I believe that the return of feminism in its market-driven forms in the twenty-first century should be addressed with suspicion and even critical hostility. However, what should be embraced, debated, and given as much cultural space as possible, is the history of feminism and the renewed parafeminist impulse to extend the most important impulses of the feminisms of the 1960s while rejecting the binarism and tendency towards universalism within these earlier feminisms. We must honor the achievements of our earlier feminisms even as we remake some of their most important strategies in ways that are effective to the new ways in which power functions today.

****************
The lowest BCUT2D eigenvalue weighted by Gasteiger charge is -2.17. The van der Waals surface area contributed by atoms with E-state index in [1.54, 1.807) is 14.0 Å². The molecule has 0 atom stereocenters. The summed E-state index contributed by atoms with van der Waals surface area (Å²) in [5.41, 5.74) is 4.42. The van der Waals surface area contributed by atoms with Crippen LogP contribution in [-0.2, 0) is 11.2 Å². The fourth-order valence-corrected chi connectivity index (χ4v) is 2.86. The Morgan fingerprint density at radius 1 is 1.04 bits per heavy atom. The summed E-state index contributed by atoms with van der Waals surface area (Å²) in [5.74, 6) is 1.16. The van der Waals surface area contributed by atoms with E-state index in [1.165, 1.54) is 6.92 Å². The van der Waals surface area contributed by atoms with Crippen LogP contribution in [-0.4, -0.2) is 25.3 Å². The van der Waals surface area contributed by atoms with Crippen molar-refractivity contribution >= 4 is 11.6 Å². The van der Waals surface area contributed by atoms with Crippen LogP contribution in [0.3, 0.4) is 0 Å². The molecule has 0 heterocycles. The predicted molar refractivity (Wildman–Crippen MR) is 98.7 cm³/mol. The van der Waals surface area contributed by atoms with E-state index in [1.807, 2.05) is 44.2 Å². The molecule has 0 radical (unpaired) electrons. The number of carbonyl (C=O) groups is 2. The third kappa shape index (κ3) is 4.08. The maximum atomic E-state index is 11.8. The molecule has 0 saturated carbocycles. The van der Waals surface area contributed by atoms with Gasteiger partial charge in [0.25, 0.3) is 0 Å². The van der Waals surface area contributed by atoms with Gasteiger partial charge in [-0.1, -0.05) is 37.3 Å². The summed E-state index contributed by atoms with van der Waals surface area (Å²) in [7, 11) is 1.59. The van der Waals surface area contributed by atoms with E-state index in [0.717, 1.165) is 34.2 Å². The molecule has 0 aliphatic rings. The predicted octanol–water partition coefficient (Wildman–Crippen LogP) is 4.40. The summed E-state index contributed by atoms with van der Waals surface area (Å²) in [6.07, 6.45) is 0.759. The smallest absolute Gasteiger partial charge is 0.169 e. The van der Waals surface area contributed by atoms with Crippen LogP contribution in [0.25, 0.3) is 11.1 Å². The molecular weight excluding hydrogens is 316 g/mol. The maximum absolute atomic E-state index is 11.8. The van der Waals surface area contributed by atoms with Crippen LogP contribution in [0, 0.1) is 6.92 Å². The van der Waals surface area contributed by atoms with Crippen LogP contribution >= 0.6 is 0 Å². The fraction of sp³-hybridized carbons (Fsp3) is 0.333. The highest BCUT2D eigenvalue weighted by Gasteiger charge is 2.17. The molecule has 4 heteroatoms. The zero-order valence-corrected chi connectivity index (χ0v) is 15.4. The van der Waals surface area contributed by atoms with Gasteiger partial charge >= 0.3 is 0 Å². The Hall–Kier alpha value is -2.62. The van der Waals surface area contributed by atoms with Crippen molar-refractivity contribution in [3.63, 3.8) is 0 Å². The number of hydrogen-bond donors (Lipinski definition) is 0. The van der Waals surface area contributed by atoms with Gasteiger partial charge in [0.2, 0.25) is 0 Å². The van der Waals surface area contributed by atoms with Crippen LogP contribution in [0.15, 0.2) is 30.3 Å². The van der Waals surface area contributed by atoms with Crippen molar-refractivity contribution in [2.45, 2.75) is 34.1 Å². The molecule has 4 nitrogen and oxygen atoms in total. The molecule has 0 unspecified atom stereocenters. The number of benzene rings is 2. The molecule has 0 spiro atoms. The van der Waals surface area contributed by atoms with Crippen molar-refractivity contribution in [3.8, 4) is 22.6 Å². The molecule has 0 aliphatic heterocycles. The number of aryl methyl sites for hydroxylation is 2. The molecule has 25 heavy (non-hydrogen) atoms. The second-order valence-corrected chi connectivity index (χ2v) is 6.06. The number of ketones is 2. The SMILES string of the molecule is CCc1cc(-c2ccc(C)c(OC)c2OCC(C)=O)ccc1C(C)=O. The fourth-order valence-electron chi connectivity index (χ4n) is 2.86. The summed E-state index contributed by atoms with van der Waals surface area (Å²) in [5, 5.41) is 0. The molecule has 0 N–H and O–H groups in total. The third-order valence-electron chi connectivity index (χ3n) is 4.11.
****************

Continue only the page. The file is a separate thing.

Amelia Jones is Professor and Pilkington Chair in Art History and Visual Studies at the University of Manchester. She has organized exhibitions on feminism and contemporary art, has co-edited the anthology Performing the Body/Performing the Text (1999), and edited the volumes Feminism and Visual Culture Reader (2003) and A Companion to Art Since 1945 (2006). Following on her Body Art/Performing the Subject (1998), Jones’s recent books include Irrational Modernism: A Neurasthenic History of New York Dada (2004) and Self Image: Technology, Representation, and the Contemporary Subject (2007). Her current projects are a co-edited volume Perform, Repeat, Record: Live Art in History and a book tentatively entitled Identity and the Visual.

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